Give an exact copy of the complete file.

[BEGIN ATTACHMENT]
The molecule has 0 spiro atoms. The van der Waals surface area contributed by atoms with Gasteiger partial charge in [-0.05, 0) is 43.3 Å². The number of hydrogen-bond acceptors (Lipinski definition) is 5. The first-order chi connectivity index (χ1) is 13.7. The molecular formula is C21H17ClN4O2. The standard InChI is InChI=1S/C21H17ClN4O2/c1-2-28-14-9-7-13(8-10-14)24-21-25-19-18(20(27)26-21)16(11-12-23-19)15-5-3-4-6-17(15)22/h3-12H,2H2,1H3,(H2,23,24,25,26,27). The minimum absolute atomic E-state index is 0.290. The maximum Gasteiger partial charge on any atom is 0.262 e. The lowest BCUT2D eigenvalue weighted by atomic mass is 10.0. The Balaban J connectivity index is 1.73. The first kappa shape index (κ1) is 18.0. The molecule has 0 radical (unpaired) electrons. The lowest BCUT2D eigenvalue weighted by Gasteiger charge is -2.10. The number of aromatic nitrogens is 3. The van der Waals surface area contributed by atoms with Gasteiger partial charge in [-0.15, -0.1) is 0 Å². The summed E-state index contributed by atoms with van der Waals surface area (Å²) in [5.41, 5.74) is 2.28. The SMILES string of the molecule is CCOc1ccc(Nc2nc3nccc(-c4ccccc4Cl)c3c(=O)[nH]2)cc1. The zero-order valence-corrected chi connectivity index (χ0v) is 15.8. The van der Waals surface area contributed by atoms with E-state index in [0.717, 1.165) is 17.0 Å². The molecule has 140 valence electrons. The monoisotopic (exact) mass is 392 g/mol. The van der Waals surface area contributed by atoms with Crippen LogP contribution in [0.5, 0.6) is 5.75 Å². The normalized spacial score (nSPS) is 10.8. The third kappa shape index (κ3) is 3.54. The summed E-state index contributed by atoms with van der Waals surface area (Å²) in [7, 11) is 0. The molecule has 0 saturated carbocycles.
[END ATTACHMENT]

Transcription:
The molecule has 0 spiro atoms. The van der Waals surface area contributed by atoms with Gasteiger partial charge in [-0.05, 0) is 43.3 Å². The number of hydrogen-bond acceptors (Lipinski definition) is 5. The first-order chi connectivity index (χ1) is 13.7. The molecular formula is C21H17ClN4O2. The standard InChI is InChI=1S/C21H17ClN4O2/c1-2-28-14-9-7-13(8-10-14)24-21-25-19-18(20(27)26-21)16(11-12-23-19)15-5-3-4-6-17(15)22/h3-12H,2H2,1H3,(H2,23,24,25,26,27). The minimum absolute atomic E-state index is 0.290. The maximum Gasteiger partial charge on any atom is 0.262 e. The lowest BCUT2D eigenvalue weighted by atomic mass is 10.0. The Balaban J connectivity index is 1.73. The first kappa shape index (κ1) is 18.0. The molecule has 0 radical (unpaired) electrons. The lowest BCUT2D eigenvalue weighted by Gasteiger charge is -2.10. The number of aromatic nitrogens is 3. The van der Waals surface area contributed by atoms with Gasteiger partial charge in [-0.15, -0.1) is 0 Å². The summed E-state index contributed by atoms with van der Waals surface area (Å²) in [5.41, 5.74) is 2.28. The SMILES string of the molecule is CCOc1ccc(Nc2nc3nccc(-c4ccccc4Cl)c3c(=O)[nH]2)cc1. The zero-order valence-corrected chi connectivity index (χ0v) is 15.8. The van der Waals surface area contributed by atoms with E-state index in [0.717, 1.165) is 17.0 Å². The molecule has 140 valence electrons. The monoisotopic (exact) mass is 392 g/mol. The van der Waals surface area contributed by atoms with Crippen LogP contribution in [0.5, 0.6) is 5.75 Å². The normalized spacial score (nSPS) is 10.8. The third kappa shape index (κ3) is 3.54. The summed E-state index contributed by atoms with van der Waals surface area (Å²) in [7, 11) is 0. The molecule has 0 saturated carbocycles.